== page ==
In her review of the specialty drug pipeline, Evernorth's Aimee Tharaldson said upcoming approvals for Crohn’s and colitis drugs could further shift the drug spend from the medical benefit to the pharmacy one.
Last year, specialty drug trend accounted for more than half of per member per year spending, according to Evernorth’s drug trend data. Treatments for inflammatory conditions accounted for about one-third of the spending in specialty drugs, reaching $225 in per-member, per-year spending last year, Aimee Tharaldson, Pharm.D., clinical program consultant, emerging therapeutics at Evernorth, said in her keynote address this morning at the Academy of Managed Care Pharmacy (AMCP) Nexus 2023 meeting in Orlando.
The inflammatory conditions include chronic, autoimmune diseases, such as rheumatoid arthritis, psoriatic arthritis, juvenile idiopathic arthritis, ankylosing spondylitis, Crohn’s disease, ulcerative colitis and lupus. Treatment options include tumor necrosis factor inhibitors, biologics and oral therapies.
Tharaldson's sweeping review of the specialty drug pipeline covered dozens of drugs in late-stage development, including several that are likely to be approved by the FDA in the remaining months of 2023.
Two of the drugs on the brink of getting an FDA OK could significantly shift more of what payers spend on drugs from management on medical benefit to management on the pharmacy benefit.
Tharaldson said Celltrion’s subcutaneous formulation of infliximab could be approved as early as next week. The subcutaneous formulation could shift a sizable chunk of market share from the medical to the pharmacy benefit, Tharaldson explained, because the subcutaneous formulation will be self-administered at home instead of being of being delivered as an infusion in a doctor's office or clinic. Submission is based on results from data from two phase 3 pivotal trials that assessed the subcutaneous form of infliximab as maintenance therapy in patients with moderate-to-severe active ulcerative colitis and Crohn’s disease.
Tharaldson said another product that might shift spend from the medical to the pharmacy benefit is Takeda’s Entyvio (vedolizumab) for maintenance therapy in Crohn’s disease and ulcerative colitis. It is currently available in the United States as an intravenous formulation, although a subcutaneous form is available in other countries. The application for the subcutaneous formulation in ulcerative colitis was submitted in April 2023, and last week Takeda submitted the application for Crohn’s.
Celltrion has experience with infliximab. The company developed and received FDA approval in 2016 for Inflectra, an intravenous biosimilar to Remicade, to treat patients with inflammatory bowel disease (IBD), an umbrella term for Crohn's disease and ulcerative colitis. Pfizer holds U.S. commercialization rights to Inflectra, which is approved for several indications, including Crohn’s disease, ulcerative colitis, rheumatoid arthritis and psoriatic and plaque arthritis.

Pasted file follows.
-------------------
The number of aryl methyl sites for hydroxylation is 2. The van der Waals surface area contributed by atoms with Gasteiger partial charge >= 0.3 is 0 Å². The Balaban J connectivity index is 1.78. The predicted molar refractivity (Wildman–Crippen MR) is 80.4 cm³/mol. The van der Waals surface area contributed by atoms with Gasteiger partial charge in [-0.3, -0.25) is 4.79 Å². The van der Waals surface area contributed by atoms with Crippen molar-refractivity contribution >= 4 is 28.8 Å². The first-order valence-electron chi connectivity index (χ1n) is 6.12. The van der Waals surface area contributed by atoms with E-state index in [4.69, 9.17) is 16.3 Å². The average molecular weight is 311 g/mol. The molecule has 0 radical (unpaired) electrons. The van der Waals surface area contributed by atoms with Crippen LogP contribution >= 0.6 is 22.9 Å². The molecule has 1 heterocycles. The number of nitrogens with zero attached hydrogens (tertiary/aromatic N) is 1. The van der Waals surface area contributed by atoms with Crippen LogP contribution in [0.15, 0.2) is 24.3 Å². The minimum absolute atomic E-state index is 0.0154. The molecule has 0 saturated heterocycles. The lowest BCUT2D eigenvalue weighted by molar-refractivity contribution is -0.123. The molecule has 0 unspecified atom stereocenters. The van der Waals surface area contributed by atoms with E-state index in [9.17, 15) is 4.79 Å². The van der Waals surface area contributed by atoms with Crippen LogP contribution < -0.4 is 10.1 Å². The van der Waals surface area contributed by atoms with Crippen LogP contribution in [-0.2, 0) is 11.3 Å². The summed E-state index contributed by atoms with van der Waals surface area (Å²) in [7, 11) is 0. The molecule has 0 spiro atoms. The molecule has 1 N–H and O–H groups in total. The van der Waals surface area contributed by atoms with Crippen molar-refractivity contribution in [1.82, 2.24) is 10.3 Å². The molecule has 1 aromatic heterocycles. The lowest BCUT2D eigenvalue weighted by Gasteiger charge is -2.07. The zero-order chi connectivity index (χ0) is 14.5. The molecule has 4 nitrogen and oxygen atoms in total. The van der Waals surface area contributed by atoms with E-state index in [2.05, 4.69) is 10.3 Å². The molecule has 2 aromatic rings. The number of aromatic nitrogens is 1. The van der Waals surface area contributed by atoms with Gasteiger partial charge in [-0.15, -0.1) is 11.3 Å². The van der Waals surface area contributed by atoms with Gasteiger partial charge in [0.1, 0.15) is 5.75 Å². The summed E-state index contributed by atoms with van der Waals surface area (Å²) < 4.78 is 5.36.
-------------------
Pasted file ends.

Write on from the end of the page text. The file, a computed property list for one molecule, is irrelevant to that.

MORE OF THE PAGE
Tharaldson discussed other new IBD drugs in her whirlwind review. Last week, the FDA approved Pfizer’s Velsipity (etrasimod) to treat adults with moderately to severely active ulcerative colitis. Velsipity is once-daily, oral, sphingosine 1-phosphate (S1P) receptor modulator. It targets a specific part of immune that plays a role in the inflammation process involved in ulcerative colitis. It will be available in late November 2023 and will have a wholesale acquisition cost of $6,164 for a 30-day bottle (approximately $75,000 a year).
Velsipity is the second S1P receptor modulator approved by the FDA. The first was Bristol Myers Squibb’s Zeposia, which was approved in May 2021 to treat adults with moderately to severely active ulcerative colitis. The agency also approved Zeposia to treat patients with relapsing forms of multiple sclerosis in March 2020. A 30-day supply of Zeposia has list price of $8,182.
Eli Lilly’s mirikizumab, if approved, could be the first interleukin 23 (IL-23) inhibitor to treat patients with ulcerative colitis. Inflammation from over-activation of the IL-23 pathway is thought to play a critical role in ulcerative colitis and Crohn’s disease. This would also be administered monthly as subcutaneous injection for maintenance dosing, and phase 3 trials to demonstrate efficacy and biologic naive and biologic failure patients, Tharaldson said.
Earlier this year, the FDA had issued a complete response letter for Lilly’s application because of manufacturing concerns; there were no concerns about the safety or efficacy. Company officials at the time said they are working with regulatory officials to address concerns and launch as soon as possible.
Lilly is also studying mirikizumab for patients with Crohn’s. Last week, the company released data from a phase 3 trial that found that more than half of patients with Crohn’s disease were able to achieve clinical remission with mirikizumab at week 52. The trial also demonstrated non-inferiority versus ustekinumab. Lilly plans to submit an application for Crohn’s next year.